NASSAU, The Bahamas—A long-term loan of Chinese money and the notion of induced demand by way of United States-based hotel brands are expected to bring success to the oversized Baha Mar resort under construction on Nassau’s Cable Beach.
Baha Mar is the first tourism project outside China for the state-owned Export-Import Bank of China and general contractor China State Construction and Engineering Corporation, Baha Mar Limited, president Don Robinson told The Associated Press.
The project broke ground on 21 February and is being financed by a US$2.4-billion loan from the Export-Import Bank. The term is 20 years. China State Construction and Engineering, China’s largest contractor, is investing another US$150 million in the project, bringing its total value to US$2.6 billion, according to Robert L. Sands, senior vice president of government and external affairs for Baha Mar. The total number of employees, many of them Chinese, will be 12,000 during the “life of the project,” Sands said by email. The completion date is 2014.
While the government of Bahamas is not investing in the project, Baha Mar “enjoys certain concessions under the Bahamas Hotels Encouragement Act,” Sands said. These allow for duty-free imports of most building materials, and most hotels on the Bahamas island chain, which stretches to near southeast Cuba, take advantage of them.
Besides the massive Chinese presence in the project, what’s also new is the introduction of several US-based brands, said Parris Jordan, managing director, HVS Caribbean. Baha Mar will feature an existing 700-room Sheraton, a current Wyndham reduced from 850 to 550 rooms with the closing of a tower, and three new hotels—a 700-room Hyatt, a 300-room Morgans and a 200-room Rosewood. Yet to be chosen: the name and operator of a 1,000-room casino-hotel also set for the 1,000-acre project.
Rosewood Hotels & Resorts, Morgans Hotels Group and Hyatt Hotels Corporation are new to the Bahamas. Along with them come loyalty programs and distribution systems that will persuade people who have patronized those brands elsewhere to try their Bahamas versions, Jordan said. Each brand has its own competitive set, not only in Bahamas but also throughout the Caribbean, he added.
The new brands replace a bevy of Starwood Hotels & Resorts Worldwide branded-and-managed flags that were to be part of an iteration of the project also featuring a Caesars Resort Hotel operated by Harrah’s Entertainment. The joint venture between Harrah’s and Baha Mar JV Holding Limited fell through in early 2008 when Apollo Management and Texas Pacific bought Harrah’s three days before it was scheduled to sign an agreement with Baha Mar.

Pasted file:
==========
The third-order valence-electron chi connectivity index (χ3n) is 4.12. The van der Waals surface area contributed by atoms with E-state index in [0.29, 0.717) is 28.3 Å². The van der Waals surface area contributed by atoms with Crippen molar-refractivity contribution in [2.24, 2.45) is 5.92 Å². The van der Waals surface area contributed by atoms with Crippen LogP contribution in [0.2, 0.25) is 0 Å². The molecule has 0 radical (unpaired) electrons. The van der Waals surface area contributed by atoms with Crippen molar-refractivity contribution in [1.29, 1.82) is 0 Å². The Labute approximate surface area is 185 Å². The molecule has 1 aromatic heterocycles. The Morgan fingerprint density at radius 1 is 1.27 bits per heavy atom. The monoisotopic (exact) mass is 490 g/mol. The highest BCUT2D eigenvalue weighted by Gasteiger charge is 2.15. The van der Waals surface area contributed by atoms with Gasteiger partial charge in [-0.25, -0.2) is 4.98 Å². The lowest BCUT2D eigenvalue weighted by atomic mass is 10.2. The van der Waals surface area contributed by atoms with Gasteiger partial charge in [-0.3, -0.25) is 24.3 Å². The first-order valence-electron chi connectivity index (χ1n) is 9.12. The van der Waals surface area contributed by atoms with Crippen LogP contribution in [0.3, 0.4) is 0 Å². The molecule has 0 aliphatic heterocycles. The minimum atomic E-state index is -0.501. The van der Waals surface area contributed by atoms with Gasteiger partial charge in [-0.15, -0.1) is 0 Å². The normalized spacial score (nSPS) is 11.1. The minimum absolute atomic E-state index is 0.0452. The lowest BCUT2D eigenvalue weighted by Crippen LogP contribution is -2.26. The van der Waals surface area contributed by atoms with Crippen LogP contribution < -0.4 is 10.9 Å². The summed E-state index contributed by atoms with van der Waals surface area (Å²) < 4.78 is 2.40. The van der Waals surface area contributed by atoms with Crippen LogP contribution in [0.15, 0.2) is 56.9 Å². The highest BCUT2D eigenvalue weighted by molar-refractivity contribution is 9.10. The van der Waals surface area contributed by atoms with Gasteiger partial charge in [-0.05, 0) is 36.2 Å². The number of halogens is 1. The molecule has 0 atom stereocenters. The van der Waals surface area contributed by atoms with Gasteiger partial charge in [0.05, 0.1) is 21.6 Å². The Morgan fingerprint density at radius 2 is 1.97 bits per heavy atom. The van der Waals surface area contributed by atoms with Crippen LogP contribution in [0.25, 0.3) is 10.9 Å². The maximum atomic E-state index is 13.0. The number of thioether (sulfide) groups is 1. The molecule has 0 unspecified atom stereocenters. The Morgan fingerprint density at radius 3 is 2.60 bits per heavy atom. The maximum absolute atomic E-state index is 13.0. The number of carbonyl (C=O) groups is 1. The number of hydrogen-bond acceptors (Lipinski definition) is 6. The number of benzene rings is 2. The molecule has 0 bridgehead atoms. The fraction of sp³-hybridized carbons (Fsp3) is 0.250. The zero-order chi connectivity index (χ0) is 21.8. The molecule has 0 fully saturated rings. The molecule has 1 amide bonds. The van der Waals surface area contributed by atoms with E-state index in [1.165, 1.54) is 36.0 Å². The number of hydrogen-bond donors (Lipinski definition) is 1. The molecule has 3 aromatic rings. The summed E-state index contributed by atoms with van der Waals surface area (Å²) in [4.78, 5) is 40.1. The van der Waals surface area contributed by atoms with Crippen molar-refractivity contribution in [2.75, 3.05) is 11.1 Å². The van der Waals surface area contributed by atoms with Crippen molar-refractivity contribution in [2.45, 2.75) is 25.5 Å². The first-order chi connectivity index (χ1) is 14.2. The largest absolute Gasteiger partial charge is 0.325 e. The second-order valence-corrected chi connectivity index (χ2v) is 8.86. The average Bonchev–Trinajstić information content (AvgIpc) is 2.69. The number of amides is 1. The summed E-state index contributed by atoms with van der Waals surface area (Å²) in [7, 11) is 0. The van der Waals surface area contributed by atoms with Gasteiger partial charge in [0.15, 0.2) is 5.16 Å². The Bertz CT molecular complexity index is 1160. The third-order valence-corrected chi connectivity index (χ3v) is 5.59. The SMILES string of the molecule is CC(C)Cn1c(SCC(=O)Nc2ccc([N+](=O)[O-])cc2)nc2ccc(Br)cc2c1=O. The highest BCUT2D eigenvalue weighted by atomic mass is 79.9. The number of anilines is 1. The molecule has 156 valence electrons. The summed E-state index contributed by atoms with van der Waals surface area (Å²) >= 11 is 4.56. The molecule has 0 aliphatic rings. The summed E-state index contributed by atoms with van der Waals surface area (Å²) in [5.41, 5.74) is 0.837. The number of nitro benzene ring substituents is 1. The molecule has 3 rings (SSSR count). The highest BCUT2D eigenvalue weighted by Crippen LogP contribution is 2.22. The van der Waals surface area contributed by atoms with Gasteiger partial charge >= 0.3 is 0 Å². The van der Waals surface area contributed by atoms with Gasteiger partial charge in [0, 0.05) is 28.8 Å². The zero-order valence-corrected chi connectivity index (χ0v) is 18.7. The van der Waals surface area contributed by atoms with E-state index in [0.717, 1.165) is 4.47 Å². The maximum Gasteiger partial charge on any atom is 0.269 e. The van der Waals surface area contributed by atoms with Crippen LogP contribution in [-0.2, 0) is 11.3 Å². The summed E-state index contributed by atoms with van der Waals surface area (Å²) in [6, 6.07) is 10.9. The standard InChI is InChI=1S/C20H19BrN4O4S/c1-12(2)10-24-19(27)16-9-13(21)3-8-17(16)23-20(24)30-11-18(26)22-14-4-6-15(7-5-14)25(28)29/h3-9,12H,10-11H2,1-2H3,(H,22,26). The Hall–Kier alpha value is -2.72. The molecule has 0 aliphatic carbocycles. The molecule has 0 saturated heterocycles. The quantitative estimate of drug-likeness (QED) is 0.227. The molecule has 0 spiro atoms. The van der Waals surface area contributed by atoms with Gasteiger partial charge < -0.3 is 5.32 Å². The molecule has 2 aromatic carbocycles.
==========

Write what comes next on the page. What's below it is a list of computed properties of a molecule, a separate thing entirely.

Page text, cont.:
The Caribbean context
Although Caribbean tourism took a dive in the global recession of 2008, other Caribbean countries have been outpacing Bahamas in beefing up their tourism, according to Jordan, who cited the addition of luxury and upper-upscale product in Puerto Rico, Dominican Republic and Mexico’s Riviera Maya. (The Chinese also are pouring US$462 million into reviving Punta Perla, a stalled resort project on the east coast of the Dominican Republic, the Caribbean’s most-visited country).
“The addition of these new hotels will improve the competitive position of the Bahamas within the region,” he said. “The additional marketing of Baha Mar, along with the marketing of the selected hotel operators, will definitely increase the awareness of the Bahamas as a destination." Also figuring in the anticipated uptick: a US$400-million upgrade of the Lynden Pindling International Airport.
Nassau and Paradise Island are well known for Sol Kerzner’s Atlantis, a project of similar size. But Atlantis offers different products, not different brands, within one master-planned community. Baha Mar will offer various brands within a master-planned community.
“Given the multi-brand strategy, which will cater to various market segments and price points, the development including the four hotels (Rosewood, Morgans, Hyatt and the casino hotel) should not be viewed as one large hotel project, but rather as multiple smaller hotels that are meant to cater to a variety of market segments ranging from groups to luxury-oriented (free and independent travelers) and therefore resulting in different competitive sets for each of the proposed hotels,” Jordan said.
Can the Bahamas add 2,250 new rooms to its hotel portfolio of 15,212? Jordan thinks so, citing pre-recession occupancy levels of 70 percent and growing. The recession dampened that dramatically, but economists predict that by 2014, “the economic recovery will have gained tremendous momentum. If the Bahamas does not add quality new product, their competitors would benefit—whereas they won’t.”
Room supply in the Bahamas is up 0.8% on a 12-month moving average through March and demand is up 3.2%, according to data from STR, parent company of HotelNewsNow.com. Occupancy on the island was 72.9% in March, up 6.2% year over year. Average daily rate dropped 5.6% to US$303.43 and revenue per available room remained almost flat, up 0.2% to US$221.23.
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An arena brings travelers to a city that otherwise wouldn’t venture there, he said. “The same could be said about a U.S. brand going into a market where it didn’t have a presence before.”